"Compared to a Windows machine, X Windows sucks."
I guess it's what you're used to. I've been using the X Window System for about 16 years. To me it's the way a computer user interface ought to be. Choice and configurability. And a paste button on the mouse.
Now and then I use a friend's or an employer's MS-Windows or Macintosh native window system and they drive me up the wall. So much more work to do the same thing. No choice of mouse focus policy, it's click-to-focus with auto-raise or nothing. (I like focus-follows-mouse and no auto-raise. You can't do that on MS-Windoze.) No paste button, the mouse only has left and right! You can't type in a window unless it's on top, no wonder you need a two foot screen. You only get one desktop, I'm using seven right now. You can't have a desktop bigger than your screen, mine grows as big as I want it. If I don't like the way window resize works, I can switch into a different window manager or lay a different theme on the one I'm using, without even closing any windows.
I've never had a problem with window resize, you just drag the edges or corners, and if a corner is off-screen you drag the whole window with alt-left-button. Except on Tom's Window Manager, but nobody uses twm any more. If you don't like the default behavior, change the keybindings and mousebindings until it works the way *you* want it to.
If you don't like the desktop manager that came with the X Window System from Apple, just switch to another one. I've settled on K Desktop Environment. (KDE.org) You might prefer the equally bloated GNU Network Oriented whatever, GNOME.org, or something streamlined like IceWM (IceWM.org).
f you want X to behave like the MS-Windows desktop you're used to, choose KDE, set the virtual desktop count to one and the desktop size to the size of your monitor, choose the Redmond window decorations theme, and set the mouse policy to click-to-focus with auto-raise. And jam a toothpick in the middle mouse button so paste doesn't work. Voila.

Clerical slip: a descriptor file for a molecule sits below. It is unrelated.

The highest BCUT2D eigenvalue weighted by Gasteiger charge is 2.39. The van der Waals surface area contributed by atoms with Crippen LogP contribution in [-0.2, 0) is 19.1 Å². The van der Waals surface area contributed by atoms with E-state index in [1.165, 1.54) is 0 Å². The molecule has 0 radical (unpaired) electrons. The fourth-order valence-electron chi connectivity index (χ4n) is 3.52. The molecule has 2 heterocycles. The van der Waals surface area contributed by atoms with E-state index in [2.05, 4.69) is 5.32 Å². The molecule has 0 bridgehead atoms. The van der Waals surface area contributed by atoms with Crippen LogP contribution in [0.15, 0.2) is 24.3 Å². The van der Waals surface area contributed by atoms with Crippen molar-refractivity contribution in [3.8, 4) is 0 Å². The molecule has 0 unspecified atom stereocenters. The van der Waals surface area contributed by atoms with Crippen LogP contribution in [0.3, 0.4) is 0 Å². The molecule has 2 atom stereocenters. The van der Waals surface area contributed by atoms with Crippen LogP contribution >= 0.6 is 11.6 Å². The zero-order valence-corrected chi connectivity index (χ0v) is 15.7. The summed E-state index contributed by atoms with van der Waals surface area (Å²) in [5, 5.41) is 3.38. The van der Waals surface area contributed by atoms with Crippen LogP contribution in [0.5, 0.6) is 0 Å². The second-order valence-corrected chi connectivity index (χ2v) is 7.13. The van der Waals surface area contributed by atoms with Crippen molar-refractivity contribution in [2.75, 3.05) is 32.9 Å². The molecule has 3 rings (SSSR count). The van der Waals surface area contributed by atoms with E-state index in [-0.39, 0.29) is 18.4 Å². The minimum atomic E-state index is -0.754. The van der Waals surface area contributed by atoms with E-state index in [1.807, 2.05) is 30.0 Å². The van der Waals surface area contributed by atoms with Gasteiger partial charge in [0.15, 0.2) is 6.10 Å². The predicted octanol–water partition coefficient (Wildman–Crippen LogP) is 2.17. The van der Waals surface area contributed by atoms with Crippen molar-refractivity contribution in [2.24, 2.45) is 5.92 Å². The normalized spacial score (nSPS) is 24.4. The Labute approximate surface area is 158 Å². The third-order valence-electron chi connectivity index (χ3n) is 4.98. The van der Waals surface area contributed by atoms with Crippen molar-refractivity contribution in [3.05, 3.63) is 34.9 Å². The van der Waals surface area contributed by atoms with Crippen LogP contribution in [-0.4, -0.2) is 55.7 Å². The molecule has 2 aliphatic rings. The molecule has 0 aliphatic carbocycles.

They do give you a choice of desktop managers on Apple's X Window System, don't they? If not, then it's not really The X Window System, is it?
Oh, by the way, virtual desktops are why nobody cares that most applications don't know how to collapse and restore all their windows in a bunch. (You can tell KDE to do it for them.) If you've got an application that needs a million windows open (e.g. the GNU Image Manipulation Program, GIMP.org), just give it a desktop for itself. Right now I've got eleven Seamonkey windows. The tv guide and my ebay are closed, and the rest are on the desktops where their web sites are relevant. Desktop per task, more or less. If Seamonkey was all windows up or down, together, I'd have to switch to some other Web browser.
I bought a Vista Beta but never got around to trying it. Did they do virtual desktops yet? MSFT usually adopts features from unix, when they've been around long enough.
One more nitpick. "The X Consortium requests that the following names be used when referring to this software: X, X Window System, X Version 11, X Window System, Version 11, X11. (Not "X Windows.")